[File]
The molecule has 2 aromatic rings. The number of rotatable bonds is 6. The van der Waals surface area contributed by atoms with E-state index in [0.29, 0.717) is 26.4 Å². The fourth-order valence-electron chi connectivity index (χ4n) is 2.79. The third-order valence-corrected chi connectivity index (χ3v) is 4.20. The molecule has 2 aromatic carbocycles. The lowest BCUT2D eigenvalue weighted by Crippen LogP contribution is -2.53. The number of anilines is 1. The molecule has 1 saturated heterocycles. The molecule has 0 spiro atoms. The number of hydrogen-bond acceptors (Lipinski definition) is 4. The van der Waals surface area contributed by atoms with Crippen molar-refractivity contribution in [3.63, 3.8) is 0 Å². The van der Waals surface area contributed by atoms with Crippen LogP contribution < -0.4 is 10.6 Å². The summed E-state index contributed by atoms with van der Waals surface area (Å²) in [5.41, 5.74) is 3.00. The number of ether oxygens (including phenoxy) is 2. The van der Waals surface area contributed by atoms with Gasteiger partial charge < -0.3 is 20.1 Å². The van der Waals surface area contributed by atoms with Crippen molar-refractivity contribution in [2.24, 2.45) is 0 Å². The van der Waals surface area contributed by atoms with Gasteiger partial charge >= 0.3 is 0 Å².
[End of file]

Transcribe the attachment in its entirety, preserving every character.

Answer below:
The molecule has 2 aromatic rings. The number of rotatable bonds is 6. The van der Waals surface area contributed by atoms with E-state index in [0.29, 0.717) is 26.4 Å². The fourth-order valence-electron chi connectivity index (χ4n) is 2.79. The third-order valence-corrected chi connectivity index (χ3v) is 4.20. The molecule has 2 aromatic carbocycles. The lowest BCUT2D eigenvalue weighted by Crippen LogP contribution is -2.53. The number of anilines is 1. The molecule has 1 saturated heterocycles. The molecule has 0 spiro atoms. The number of hydrogen-bond acceptors (Lipinski definition) is 4. The van der Waals surface area contributed by atoms with Crippen molar-refractivity contribution in [3.63, 3.8) is 0 Å². The van der Waals surface area contributed by atoms with Crippen LogP contribution < -0.4 is 10.6 Å². The summed E-state index contributed by atoms with van der Waals surface area (Å²) in [5.41, 5.74) is 3.00. The number of ether oxygens (including phenoxy) is 2. The van der Waals surface area contributed by atoms with Gasteiger partial charge < -0.3 is 20.1 Å². The van der Waals surface area contributed by atoms with Crippen molar-refractivity contribution in [2.24, 2.45) is 0 Å². The van der Waals surface area contributed by atoms with Gasteiger partial charge >= 0.3 is 0 Å².